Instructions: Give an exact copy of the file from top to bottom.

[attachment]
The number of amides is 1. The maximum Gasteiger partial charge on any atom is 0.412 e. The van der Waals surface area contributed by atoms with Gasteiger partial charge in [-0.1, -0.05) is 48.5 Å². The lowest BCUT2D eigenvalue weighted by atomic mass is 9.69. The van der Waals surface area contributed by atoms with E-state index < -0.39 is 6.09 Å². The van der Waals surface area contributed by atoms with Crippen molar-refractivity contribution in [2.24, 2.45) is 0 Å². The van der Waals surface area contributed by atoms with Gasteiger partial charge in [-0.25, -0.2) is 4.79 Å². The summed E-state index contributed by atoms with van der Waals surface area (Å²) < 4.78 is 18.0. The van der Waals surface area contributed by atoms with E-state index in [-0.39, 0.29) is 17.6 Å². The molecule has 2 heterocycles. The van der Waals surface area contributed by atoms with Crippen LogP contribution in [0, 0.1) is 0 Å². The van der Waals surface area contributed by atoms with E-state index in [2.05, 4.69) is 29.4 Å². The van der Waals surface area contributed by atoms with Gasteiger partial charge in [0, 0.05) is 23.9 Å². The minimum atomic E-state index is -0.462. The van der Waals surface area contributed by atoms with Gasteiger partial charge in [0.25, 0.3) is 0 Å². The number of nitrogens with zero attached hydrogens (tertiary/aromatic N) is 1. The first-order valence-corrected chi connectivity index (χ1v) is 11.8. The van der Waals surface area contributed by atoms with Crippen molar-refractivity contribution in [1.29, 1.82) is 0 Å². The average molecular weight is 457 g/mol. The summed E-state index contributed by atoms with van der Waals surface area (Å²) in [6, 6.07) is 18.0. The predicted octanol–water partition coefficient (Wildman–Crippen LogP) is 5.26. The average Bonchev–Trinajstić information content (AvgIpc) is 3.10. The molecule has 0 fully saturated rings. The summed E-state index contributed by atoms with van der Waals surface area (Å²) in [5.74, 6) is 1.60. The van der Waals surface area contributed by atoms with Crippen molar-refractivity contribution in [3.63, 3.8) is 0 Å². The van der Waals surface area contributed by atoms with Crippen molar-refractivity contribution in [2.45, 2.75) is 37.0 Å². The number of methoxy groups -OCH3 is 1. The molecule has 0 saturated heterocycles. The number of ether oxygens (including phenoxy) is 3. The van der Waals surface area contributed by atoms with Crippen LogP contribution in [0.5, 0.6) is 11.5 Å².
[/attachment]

The number of amides is 1. The maximum Gasteiger partial charge on any atom is 0.412 e. The van der Waals surface area contributed by atoms with Gasteiger partial charge in [-0.1, -0.05) is 48.5 Å². The lowest BCUT2D eigenvalue weighted by atomic mass is 9.69. The van der Waals surface area contributed by atoms with E-state index < -0.39 is 6.09 Å². The van der Waals surface area contributed by atoms with Crippen molar-refractivity contribution in [2.24, 2.45) is 0 Å². The van der Waals surface area contributed by atoms with Gasteiger partial charge in [-0.25, -0.2) is 4.79 Å². The summed E-state index contributed by atoms with van der Waals surface area (Å²) < 4.78 is 18.0. The van der Waals surface area contributed by atoms with E-state index in [-0.39, 0.29) is 17.6 Å². The molecule has 2 heterocycles. The van der Waals surface area contributed by atoms with Crippen LogP contribution in [0, 0.1) is 0 Å². The van der Waals surface area contributed by atoms with E-state index in [2.05, 4.69) is 29.4 Å². The van der Waals surface area contributed by atoms with Gasteiger partial charge in [0, 0.05) is 23.9 Å². The minimum atomic E-state index is -0.462. The van der Waals surface area contributed by atoms with Gasteiger partial charge in [0.25, 0.3) is 0 Å². The number of nitrogens with zero attached hydrogens (tertiary/aromatic N) is 1. The first-order valence-corrected chi connectivity index (χ1v) is 11.8. The van der Waals surface area contributed by atoms with Crippen molar-refractivity contribution in [1.29, 1.82) is 0 Å². The average molecular weight is 457 g/mol. The summed E-state index contributed by atoms with van der Waals surface area (Å²) in [6, 6.07) is 18.0. The predicted octanol–water partition coefficient (Wildman–Crippen LogP) is 5.26. The average Bonchev–Trinajstić information content (AvgIpc) is 3.10. The molecule has 0 fully saturated rings. The summed E-state index contributed by atoms with van der Waals surface area (Å²) in [5.74, 6) is 1.60. The van der Waals surface area contributed by atoms with Crippen molar-refractivity contribution in [3.63, 3.8) is 0 Å². The van der Waals surface area contributed by atoms with Crippen molar-refractivity contribution in [2.45, 2.75) is 37.0 Å². The number of methoxy groups -OCH3 is 1. The molecule has 0 saturated heterocycles. The number of ether oxygens (including phenoxy) is 3. The van der Waals surface area contributed by atoms with Crippen LogP contribution in [0.5, 0.6) is 11.5 Å².